Imagine a Christmas without mistletoe. No longer would you be able to have a festive kiss with your partner, embarrass your children, or try your luck at the work Christmas party.

In the next 20 years conservationists are concerned that there will be a significant decline in mistletoe due to a drop in the number of host trees for the plant to thrive on. The number of traditional apple orchards is rapidly decreasing, and as apple trees are mistletoe’s preferred home this may lead to the parasitic plant disappearing. Being parasitic, mistletoe relies solely on the tree it lives on; therefore without the trees for mistletoe to grow on and the decease of trees already providing a home for the plant, it will soon slowly start declining.
 
This can only lead to one thing, and that’s a phenomenal price increase in mistletoe. Almost unavoidably we will have to source the plant from abroad, making it more and more expensive, and with similar falling numbers of hosting trees in other countries they will soon suffer the same rate loss we are seeing.
 
Having had the privilege as a young child to have an endless supply of mistletoe in the garden of our Norfolk family home, I would like to encourage everyone to attempt to grow the plant themselves. Ensuring your mistletoe comes from a sustainable British source has never been more important, and there isn’t a more British and better source than your own garden!

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I must warn you, you will have to be very patient! Mistletoe can take up to 2-3 years to start to grow properly, however the enormous and beautiful bunches you have at the first Christmas the plant is ready, are most definitely worth the wait!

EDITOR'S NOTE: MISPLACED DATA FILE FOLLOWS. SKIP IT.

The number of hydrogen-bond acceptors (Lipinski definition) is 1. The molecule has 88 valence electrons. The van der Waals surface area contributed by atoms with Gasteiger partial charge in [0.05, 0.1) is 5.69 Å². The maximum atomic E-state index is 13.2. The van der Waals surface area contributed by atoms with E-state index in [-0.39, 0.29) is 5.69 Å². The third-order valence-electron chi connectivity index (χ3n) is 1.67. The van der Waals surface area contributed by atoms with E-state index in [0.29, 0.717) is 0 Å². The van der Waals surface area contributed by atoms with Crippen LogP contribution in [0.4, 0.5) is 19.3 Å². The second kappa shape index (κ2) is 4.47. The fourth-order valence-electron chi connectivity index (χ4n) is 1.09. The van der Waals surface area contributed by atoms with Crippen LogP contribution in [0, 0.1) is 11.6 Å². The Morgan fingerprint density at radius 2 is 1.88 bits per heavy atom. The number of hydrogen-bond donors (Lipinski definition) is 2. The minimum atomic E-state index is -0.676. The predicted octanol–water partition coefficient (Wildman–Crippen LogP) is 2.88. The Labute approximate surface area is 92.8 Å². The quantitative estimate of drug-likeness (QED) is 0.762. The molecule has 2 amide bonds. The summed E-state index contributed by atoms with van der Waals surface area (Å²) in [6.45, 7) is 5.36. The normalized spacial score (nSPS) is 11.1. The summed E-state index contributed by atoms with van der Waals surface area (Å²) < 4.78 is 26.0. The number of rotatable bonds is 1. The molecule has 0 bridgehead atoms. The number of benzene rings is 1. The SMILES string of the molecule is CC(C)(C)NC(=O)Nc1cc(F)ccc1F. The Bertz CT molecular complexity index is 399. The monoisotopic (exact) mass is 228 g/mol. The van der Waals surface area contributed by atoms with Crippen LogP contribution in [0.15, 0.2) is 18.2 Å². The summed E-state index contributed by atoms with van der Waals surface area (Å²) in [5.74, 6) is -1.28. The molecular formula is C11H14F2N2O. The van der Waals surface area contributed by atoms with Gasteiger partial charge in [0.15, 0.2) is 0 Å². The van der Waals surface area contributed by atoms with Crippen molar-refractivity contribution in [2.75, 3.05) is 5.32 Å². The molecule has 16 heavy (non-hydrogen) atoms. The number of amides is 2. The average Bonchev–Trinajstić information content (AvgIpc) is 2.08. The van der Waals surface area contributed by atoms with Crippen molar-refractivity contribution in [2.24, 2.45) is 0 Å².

The best time to start off the process is February and March. You will need ripe mistletoe berries, nothing that’s been inside all winter under a dim string of fairy lights and tinsel. The plant needs to be fresh and have pearly white berries. These are the ripe berries – the yellow/green coloured berries are not ripe and not what you will need. Make sure you have plenty of berries, being as mistletoe has separate male and female plants so you will need to apply sufficient seeds to achieve success.
 
Now you must find a home for your mistletoe. The trees most favorable to the plant tend to be apple trees, but mistletoe is also known to grow on hawthorns, poplars, limes and false acacia.

How to grow mistletoe

* Make sure your tree is well established and at least 20 years old. * Choose a section of the tree with a 10-20cm girth, preferably somewhere with a lot of sunlight, and avoid bigger parts of the tree such as the trunk as this will be too thick and old for the mistletoe to grow from.
 
* There are a number of ways to apply the seed. Some stand by the simple method of depositing the seed from the sticky viscous in the berry and merely wiping it on to the bark along with several other seeds. Another technique is to make a small incision with a knife into the tree and placing a number of seeds inside or under flaps of the bark. With high mortality rates I would suggest you try all methods! Whichever one you choose make sure you mark where you have positioned the seeds with string or cotton.
 
Now to play the waiting game! Should you be successful during the summer of the following year you should start to see small green shoots appearing from the trees branches. Remember that mistletoe is a partial parasite, but if maintained and looked after both tree and mistletoe can live in harmony. Good luck!

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